CHICAGO -- Javier Baez, who struck out five times on Tuesday, was not in Wednesday's lineup, but Cubs manager Joe Maddon had planned on giving the infielder a day off. It might be good timing."He probably needs a day," Maddon said of Baez, who ranks second on the Cubs with
CHICAGO -- Javier Baez, who struck out five times on Tuesday, was not in Wednesday's lineup, but Cubs manager Joe Maddon had planned on giving the infielder a day off. It might be good timing.
"He probably needs a day," Maddon said of Baez, who ranks second on the Cubs with 83 strikeouts, in 88 games. "He'd been playing a lot. Most of the times for me when a guy comes out of a zone a lot, it's because he's a little mentally fatigued.
"He's fine. He's done that a lot in his career. He knows how to bounce back. I watched him run out to defense and he's ready to play. I love that about him. A lot of guys have had that moment, and the difference with Javy is he'll play his defense and he'll bounce back."
Baez had struck out four times in a game five times prior to Tuesday, which was the first time he'd ever done so five times. All five were swinging, too.
"He's his own toughest critic," Maddon said. "I have a lot of faith in him and the hitting coaches. He'll be fine. I'm not concerned. ... He's young, he's done it before and he'll do it again. I promise it will happen again."
Baez is not alone. He's the fourth player to strike out five times in a game this season, and was joined on Tuesday by the Mariners' Nelson Cruz, who did so against the Red Sox. Matt Davidson of the White Sox struck out five times on May 30 against the Red Sox, while the Phillies' Odubel Herrera fanned five times on May 25 against the Rockies.
The Cubs' club record is six, set by Don Hoak, who did so May 2, 1956, in a 17-inning game. The last Cubs player to fan five times was pitcher Ted Lilly (June 30, 2008), and Geovany Soto was the last position player to strike out five times in a game (April 26, 2008). Sammy Sosa did so three times with the Cubs.
• One thing that most likely will not happen again is Kristopher Bryant being ejected. Bryant was tossed on Tuesday after arguing a called third strike. Maddon said the calls were "pretty egregious."
"I'm OK with him standing up for himself," Maddon said. "The language was not awful, the method was not bad. I was surprised he got kicked out. I'm fine with all that stuff. I'm fine with our guys standing up for ourselves. I didn't get out there quickly enough -- I didn't think it would get to that point. It's probably going to be the last time he gets kicked out in his Major League career."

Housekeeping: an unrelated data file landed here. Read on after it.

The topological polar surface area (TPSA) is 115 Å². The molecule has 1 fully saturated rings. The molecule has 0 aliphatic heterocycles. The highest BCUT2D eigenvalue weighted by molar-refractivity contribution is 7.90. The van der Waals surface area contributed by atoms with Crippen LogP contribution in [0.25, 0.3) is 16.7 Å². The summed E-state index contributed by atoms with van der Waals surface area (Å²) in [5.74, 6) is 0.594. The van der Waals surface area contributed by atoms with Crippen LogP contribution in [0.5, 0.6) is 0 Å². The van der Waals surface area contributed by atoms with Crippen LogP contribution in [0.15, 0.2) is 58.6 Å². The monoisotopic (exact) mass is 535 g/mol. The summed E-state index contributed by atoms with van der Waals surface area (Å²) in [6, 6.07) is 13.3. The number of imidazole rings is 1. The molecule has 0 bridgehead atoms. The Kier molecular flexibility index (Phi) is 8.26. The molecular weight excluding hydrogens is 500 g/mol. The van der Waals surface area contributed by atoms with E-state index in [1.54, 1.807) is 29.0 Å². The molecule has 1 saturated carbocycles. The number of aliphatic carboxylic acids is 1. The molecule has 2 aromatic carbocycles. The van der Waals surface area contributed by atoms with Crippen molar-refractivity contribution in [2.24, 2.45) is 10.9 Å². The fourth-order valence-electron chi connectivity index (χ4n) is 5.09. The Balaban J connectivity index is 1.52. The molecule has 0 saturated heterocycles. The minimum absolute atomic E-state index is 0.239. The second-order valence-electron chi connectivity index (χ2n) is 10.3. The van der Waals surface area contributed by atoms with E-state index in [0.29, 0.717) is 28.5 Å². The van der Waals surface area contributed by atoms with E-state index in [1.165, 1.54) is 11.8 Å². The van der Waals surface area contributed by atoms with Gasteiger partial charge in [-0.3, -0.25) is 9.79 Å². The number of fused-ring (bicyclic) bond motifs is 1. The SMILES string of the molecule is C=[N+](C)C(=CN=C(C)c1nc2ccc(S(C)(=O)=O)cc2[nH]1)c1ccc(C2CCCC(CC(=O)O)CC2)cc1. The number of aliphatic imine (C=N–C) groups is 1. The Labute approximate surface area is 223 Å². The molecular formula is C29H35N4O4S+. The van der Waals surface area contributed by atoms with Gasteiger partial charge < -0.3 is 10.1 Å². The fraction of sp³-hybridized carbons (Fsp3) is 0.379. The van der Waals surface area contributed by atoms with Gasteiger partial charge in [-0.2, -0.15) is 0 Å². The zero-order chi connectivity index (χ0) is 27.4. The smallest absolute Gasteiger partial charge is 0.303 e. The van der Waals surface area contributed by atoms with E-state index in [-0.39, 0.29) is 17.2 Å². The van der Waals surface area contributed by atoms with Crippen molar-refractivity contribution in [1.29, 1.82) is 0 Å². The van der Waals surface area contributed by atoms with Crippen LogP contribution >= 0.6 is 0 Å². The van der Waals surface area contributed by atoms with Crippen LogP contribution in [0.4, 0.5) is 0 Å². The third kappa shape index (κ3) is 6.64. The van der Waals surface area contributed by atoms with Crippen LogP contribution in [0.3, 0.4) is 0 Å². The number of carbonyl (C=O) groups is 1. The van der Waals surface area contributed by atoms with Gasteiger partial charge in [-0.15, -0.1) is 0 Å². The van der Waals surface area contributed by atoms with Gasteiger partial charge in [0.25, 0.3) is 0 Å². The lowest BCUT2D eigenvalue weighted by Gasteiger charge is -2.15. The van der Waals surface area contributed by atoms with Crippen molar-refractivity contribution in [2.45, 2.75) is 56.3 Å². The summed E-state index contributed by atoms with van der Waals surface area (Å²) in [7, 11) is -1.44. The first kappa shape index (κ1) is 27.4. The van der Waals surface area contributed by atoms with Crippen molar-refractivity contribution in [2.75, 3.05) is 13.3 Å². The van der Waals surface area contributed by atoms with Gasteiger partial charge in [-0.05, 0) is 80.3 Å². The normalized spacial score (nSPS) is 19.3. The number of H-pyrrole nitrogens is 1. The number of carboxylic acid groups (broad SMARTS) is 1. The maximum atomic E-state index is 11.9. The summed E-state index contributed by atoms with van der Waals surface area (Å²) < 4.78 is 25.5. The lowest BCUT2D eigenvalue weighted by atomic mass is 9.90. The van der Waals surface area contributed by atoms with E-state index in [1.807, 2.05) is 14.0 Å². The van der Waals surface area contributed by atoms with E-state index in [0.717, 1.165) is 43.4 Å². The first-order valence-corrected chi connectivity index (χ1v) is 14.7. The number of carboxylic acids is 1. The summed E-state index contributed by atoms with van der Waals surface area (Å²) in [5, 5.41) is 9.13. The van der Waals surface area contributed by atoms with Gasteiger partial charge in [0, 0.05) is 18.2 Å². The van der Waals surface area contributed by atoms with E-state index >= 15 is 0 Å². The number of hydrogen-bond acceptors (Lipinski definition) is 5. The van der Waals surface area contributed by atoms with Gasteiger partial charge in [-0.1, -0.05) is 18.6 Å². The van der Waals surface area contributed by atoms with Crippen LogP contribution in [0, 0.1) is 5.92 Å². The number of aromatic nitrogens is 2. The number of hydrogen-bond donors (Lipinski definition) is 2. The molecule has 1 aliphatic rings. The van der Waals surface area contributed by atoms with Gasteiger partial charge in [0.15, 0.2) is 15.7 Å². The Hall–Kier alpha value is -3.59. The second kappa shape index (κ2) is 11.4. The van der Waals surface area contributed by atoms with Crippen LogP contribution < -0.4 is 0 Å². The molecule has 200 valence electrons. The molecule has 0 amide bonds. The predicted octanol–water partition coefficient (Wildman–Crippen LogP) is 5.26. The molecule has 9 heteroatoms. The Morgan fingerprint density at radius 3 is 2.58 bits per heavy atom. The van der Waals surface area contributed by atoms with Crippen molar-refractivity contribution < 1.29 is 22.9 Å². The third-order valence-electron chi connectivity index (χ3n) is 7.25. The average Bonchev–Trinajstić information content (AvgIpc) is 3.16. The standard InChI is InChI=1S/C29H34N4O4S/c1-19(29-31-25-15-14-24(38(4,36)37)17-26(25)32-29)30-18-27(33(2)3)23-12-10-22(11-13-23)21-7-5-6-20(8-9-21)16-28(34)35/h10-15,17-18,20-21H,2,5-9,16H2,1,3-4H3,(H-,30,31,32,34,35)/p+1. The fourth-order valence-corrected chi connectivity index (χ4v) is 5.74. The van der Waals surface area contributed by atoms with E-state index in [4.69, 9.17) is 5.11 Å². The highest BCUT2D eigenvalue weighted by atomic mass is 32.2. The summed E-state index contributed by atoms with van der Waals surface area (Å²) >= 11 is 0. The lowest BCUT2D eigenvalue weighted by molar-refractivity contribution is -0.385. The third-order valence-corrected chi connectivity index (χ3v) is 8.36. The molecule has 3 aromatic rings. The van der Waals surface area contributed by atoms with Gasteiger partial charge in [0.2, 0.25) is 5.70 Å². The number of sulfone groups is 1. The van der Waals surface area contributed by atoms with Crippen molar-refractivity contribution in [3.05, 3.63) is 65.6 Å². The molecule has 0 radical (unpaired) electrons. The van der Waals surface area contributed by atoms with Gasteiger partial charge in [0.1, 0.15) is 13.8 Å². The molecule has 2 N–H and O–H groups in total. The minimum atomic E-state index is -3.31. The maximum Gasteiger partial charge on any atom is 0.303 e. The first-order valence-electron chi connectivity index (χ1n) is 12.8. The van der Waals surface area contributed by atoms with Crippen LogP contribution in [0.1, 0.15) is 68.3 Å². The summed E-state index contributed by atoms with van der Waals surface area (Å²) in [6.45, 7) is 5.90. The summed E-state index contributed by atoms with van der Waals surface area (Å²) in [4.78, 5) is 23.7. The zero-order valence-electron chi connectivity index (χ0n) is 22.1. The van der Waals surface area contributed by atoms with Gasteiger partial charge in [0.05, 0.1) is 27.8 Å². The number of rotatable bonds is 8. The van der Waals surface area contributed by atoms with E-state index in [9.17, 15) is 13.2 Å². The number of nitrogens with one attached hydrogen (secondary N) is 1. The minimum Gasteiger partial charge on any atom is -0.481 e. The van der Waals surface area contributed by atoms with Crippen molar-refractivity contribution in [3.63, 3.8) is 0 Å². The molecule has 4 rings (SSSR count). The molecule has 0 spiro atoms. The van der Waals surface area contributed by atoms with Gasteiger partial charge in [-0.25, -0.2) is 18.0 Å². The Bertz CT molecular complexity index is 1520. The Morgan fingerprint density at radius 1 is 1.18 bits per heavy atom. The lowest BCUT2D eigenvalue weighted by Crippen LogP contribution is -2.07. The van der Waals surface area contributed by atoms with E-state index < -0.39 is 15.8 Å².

• The non-waiver Trade Deadline is Monday, and Maddon knows Cubs president of baseball operations Theo Epstein and general manager Jed Hoyer are looking into possible additions, which may include adding a backup catcher.
"Our guys know what they're doing -- they read the tea leaves really well," Maddon said. "They're inspired to do what they can to help us further, but I still stand by my comment, I like what we've got here right now."
• Television cameras caught John Lackey and Anthony Rizzo having a discussion in the Cubs' dugout during Tuesday's game. There is no rift between the two.
"It wasn't a big deal at all," Lackey said Wednesday. "It's really none of your business."
Maddon agreed that there was nothing to the incident.
"I've heard about this, and it's really kind of funny because there's really nothing to it," Maddon said.
Rizzo was not around postgame Tuesday to answer questions because he was house-hunting. He also dismissed any problem between the two.
"I was talking to him to make sure he knew we were going to get him some more runs and he didn't have to worry about it," Rizzo said. "I think it's pretty funny I have to talk about this today."
So, it's just Lackey being Lackey?
"I think it's a lot of uneducated speculation, to be honest," Rizzo said. "Lackey is one of my best friends on this team. That's the good part about this team. When you have friends, you can talk to them and it's not going to be anything more than friends talking to friends."
• The Cubs activated Brett Anderson from the 60-day disabled list on Wednesday and the left-hander was then designated for assignment. Anderson made six starts with the Cubs at the beginning of the season and went 2-2 with a 8.18 ERA, giving up 20 earned runs over 22 innings on 34 hits and 12 walks. His last outing on May 6 lasted one-third of an inning when he served up five runs on six hits against the Yankees.
Anderson, 29, was trying to come back from back surgery, which he had in April 2016. He appeared in six games with Double-A Tennessee and made five starts, giving up 14 earned runs on 34 hits and nine walks over 27 1/3 innings with 15 strikeouts.
• Brendon Little, the Cubs' 27th pick overall in the 2017 Draft, gave up three runs on three hits over three innings for Class A Eugene in his professional debut on Tuesday night. Michael Cruz had three hits, including two home runs and finished with four RBIs, in Eugene's 7-6 win over Salem-Keizer.
Carrie Muskat has covered the Cubs since 1987, and for MLB.com since
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